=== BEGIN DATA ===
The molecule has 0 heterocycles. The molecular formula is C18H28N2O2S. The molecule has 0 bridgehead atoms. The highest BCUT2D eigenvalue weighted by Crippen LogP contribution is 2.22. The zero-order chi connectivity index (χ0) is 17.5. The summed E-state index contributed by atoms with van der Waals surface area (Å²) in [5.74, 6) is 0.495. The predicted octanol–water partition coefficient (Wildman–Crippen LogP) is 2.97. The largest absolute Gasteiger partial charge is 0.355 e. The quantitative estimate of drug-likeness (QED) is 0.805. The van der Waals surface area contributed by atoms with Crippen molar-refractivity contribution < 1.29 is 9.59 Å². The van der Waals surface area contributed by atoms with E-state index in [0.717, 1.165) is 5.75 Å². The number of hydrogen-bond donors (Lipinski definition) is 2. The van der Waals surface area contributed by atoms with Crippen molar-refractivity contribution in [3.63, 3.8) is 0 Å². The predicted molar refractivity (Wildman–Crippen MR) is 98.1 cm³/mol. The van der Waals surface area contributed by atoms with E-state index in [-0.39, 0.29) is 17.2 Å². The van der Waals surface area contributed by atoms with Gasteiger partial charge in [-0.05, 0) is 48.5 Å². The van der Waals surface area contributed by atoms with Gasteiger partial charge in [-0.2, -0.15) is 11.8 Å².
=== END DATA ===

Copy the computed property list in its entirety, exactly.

The molecule has 0 heterocycles. The molecular formula is C18H28N2O2S. The molecule has 0 bridgehead atoms. The highest BCUT2D eigenvalue weighted by Crippen LogP contribution is 2.22. The zero-order chi connectivity index (χ0) is 17.5. The summed E-state index contributed by atoms with van der Waals surface area (Å²) in [5.74, 6) is 0.495. The predicted octanol–water partition coefficient (Wildman–Crippen LogP) is 2.97. The largest absolute Gasteiger partial charge is 0.355 e. The quantitative estimate of drug-likeness (QED) is 0.805. The van der Waals surface area contributed by atoms with Crippen molar-refractivity contribution < 1.29 is 9.59 Å². The van der Waals surface area contributed by atoms with E-state index in [0.717, 1.165) is 5.75 Å². The number of hydrogen-bond donors (Lipinski definition) is 2. The van der Waals surface area contributed by atoms with Crippen molar-refractivity contribution in [3.63, 3.8) is 0 Å². The predicted molar refractivity (Wildman–Crippen MR) is 98.1 cm³/mol. The van der Waals surface area contributed by atoms with E-state index in [-0.39, 0.29) is 17.2 Å². The van der Waals surface area contributed by atoms with Gasteiger partial charge in [-0.05, 0) is 48.5 Å². The van der Waals surface area contributed by atoms with Gasteiger partial charge in [-0.2, -0.15) is 11.8 Å².